David Heyes from Wigan Council was announced as the winner of the 2021 Peer Award at GeoPlace’s 15th annual GeoPlace conference which took place on 13th May 2021. The Award was presented at the GeoPlace Annual Conference, which took place online watched by 876 attendees. The keynote presentation at the conference was from the Rt Hon Christopher Pincher MP, Minister for Housing.
This year's GeoPlace Peer Award was given to Dave Heyes, who works at Wigan Council. Following the nomination by a fellow Authority Address and/or Street Custodian in England and Wales, the Peer Award aims to reward contribution to the local government address and street data community, or achievement within an authority.
In his role as Chair of the GeoPlace Street Naming and Numbering Working Group, Dave has been an active contributor at our conference and on the Knowledge Hub, an online resource for Custodians and Street Naming and Numbering Officers. Dave has also had a leading role in representing Custodians as part of the Data Cooperation Agreement governance team.
In announcing the Award, Nick Chapallaz, Managing Director of GeoPlace said: “Dave has given up a huge amount of his time over the last 15 years to work with GeoPlace and to support the Custodian and Street Naming and Numbering Officer communities. Dave’s knowledge and experience of Street Naming and Numbering and gazetteer management has been invaluable, in amongst other things, in understanding and shaping the operational and strategic relationship with Royal Mail.”
Nick continued: “Dave has played a key role representing local government in the PAF Advisory Group; significantly contributed to a number of projects to understand the data flows and document opportunities for closer working between local government and Royal Mail; and more recently given a significant amount of his time to the development of the SNN five-year strategy and resulting Code of Practice being drafted by the SNN Working Group. Dave has been a committed driving force behind our collective work and, in the words of his nomination: “The man is simply a beacon for the SNN community.”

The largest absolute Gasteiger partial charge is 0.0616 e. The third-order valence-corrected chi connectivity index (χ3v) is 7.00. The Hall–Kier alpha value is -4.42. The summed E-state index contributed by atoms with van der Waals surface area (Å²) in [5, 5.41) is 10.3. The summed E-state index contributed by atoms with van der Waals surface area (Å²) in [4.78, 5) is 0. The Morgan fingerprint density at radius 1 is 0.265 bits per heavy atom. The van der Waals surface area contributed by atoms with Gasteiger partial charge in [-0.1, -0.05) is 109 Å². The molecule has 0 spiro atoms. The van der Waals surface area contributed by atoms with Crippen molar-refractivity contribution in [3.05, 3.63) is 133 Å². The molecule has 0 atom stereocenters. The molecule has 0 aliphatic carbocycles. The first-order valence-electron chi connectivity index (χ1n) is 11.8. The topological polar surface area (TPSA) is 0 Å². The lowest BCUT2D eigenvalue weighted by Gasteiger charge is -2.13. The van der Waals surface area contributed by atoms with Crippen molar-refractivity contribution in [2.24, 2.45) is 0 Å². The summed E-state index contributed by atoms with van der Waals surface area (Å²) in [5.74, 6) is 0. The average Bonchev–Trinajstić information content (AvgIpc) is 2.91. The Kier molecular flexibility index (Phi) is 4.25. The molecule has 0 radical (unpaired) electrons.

The annual GeoPlace Awards highlight Custodians' roles within their authorities and enable their work to be more widely promoted to all parts of the authority. They allow the many services which currently use address and street data to see that the high standard of the data is externally recognised. From radical transformation initiatives saving millions of pounds for local authorities, to smaller projects improving data management by using the local address and street gazetteers in innovative ways â almost every aspect of local government business is underpinned by high quality address and street data.
GeoPlace LLP is a public sector limited liability partnership between the Local Government Association (LGA) and Ordnance Survey.
GeoPlace is a world class expert in address and street information management, working internationally as well as in the UK to help our partners and customers maximise the value of their spatial information for better decision making.
GeoPlace maintains a national infrastructure that supports the address and street information needs of the public and private sectors. Its work relies heavily on close working relationships with every local authority in England and Wales. This relationship has been developed over 15 years, to build the National Address Gazetteer infrastructure and National Street Gazetteer. Ordnance Survey develops the range of AddressBase products from the National Address Gazetteer and OS MasterMap Highways Network from the NSG. Both datasets underpin efficient and effective services, bringing direct service delivery benefits to users.
The Unique Property Reference Number (UPRN) and the Unique Street Reference Number (USRN) are the unique identifiers for every addressable location and street in Great Britain. They are created by local authorities who have the statutory authority to name and number every street and property and Ordnance Survey who identify objects on the landscape which may otherwise not attract an address.
These unique reference numbers link datasets together and share information with other organisations who also use them. They provide a comprehensive, complete and consistent identifier throughout a property's life cycle â from planning permission or street naming through to demolition.